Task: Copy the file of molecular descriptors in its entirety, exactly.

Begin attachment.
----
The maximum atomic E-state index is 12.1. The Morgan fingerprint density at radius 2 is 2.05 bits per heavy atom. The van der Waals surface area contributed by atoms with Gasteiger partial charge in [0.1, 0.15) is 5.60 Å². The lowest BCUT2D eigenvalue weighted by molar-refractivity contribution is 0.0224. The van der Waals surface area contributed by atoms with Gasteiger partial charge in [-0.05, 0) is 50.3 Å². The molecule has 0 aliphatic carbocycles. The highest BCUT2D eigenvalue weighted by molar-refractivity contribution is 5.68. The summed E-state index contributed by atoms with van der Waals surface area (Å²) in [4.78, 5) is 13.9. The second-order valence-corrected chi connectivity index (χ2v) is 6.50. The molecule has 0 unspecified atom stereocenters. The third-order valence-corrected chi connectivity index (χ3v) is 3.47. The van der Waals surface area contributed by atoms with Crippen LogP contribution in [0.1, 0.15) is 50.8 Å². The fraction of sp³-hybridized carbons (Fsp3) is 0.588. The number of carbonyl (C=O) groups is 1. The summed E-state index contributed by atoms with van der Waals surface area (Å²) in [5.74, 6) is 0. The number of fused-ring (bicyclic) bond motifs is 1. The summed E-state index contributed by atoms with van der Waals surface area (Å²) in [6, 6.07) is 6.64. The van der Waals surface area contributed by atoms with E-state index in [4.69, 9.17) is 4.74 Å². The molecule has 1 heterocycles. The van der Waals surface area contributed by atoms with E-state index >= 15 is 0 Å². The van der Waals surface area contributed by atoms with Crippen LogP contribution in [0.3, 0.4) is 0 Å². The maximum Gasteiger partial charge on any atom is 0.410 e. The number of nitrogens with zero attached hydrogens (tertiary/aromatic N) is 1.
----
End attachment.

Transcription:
The maximum atomic E-state index is 12.1. The Morgan fingerprint density at radius 2 is 2.05 bits per heavy atom. The van der Waals surface area contributed by atoms with Gasteiger partial charge in [0.1, 0.15) is 5.60 Å². The lowest BCUT2D eigenvalue weighted by molar-refractivity contribution is 0.0224. The van der Waals surface area contributed by atoms with Gasteiger partial charge in [-0.05, 0) is 50.3 Å². The molecule has 0 aliphatic carbocycles. The highest BCUT2D eigenvalue weighted by molar-refractivity contribution is 5.68. The summed E-state index contributed by atoms with van der Waals surface area (Å²) in [4.78, 5) is 13.9. The second-order valence-corrected chi connectivity index (χ2v) is 6.50. The molecule has 0 unspecified atom stereocenters. The third-order valence-corrected chi connectivity index (χ3v) is 3.47. The van der Waals surface area contributed by atoms with Crippen LogP contribution in [0.1, 0.15) is 50.8 Å². The fraction of sp³-hybridized carbons (Fsp3) is 0.588. The number of carbonyl (C=O) groups is 1. The summed E-state index contributed by atoms with van der Waals surface area (Å²) in [5.74, 6) is 0. The number of fused-ring (bicyclic) bond motifs is 1. The summed E-state index contributed by atoms with van der Waals surface area (Å²) in [6, 6.07) is 6.64. The van der Waals surface area contributed by atoms with E-state index in [4.69, 9.17) is 4.74 Å². The molecule has 1 heterocycles. The van der Waals surface area contributed by atoms with E-state index >= 15 is 0 Å². The van der Waals surface area contributed by atoms with Crippen LogP contribution in [0.3, 0.4) is 0 Å². The maximum Gasteiger partial charge on any atom is 0.410 e. The number of nitrogens with zero attached hydrogens (tertiary/aromatic N) is 1.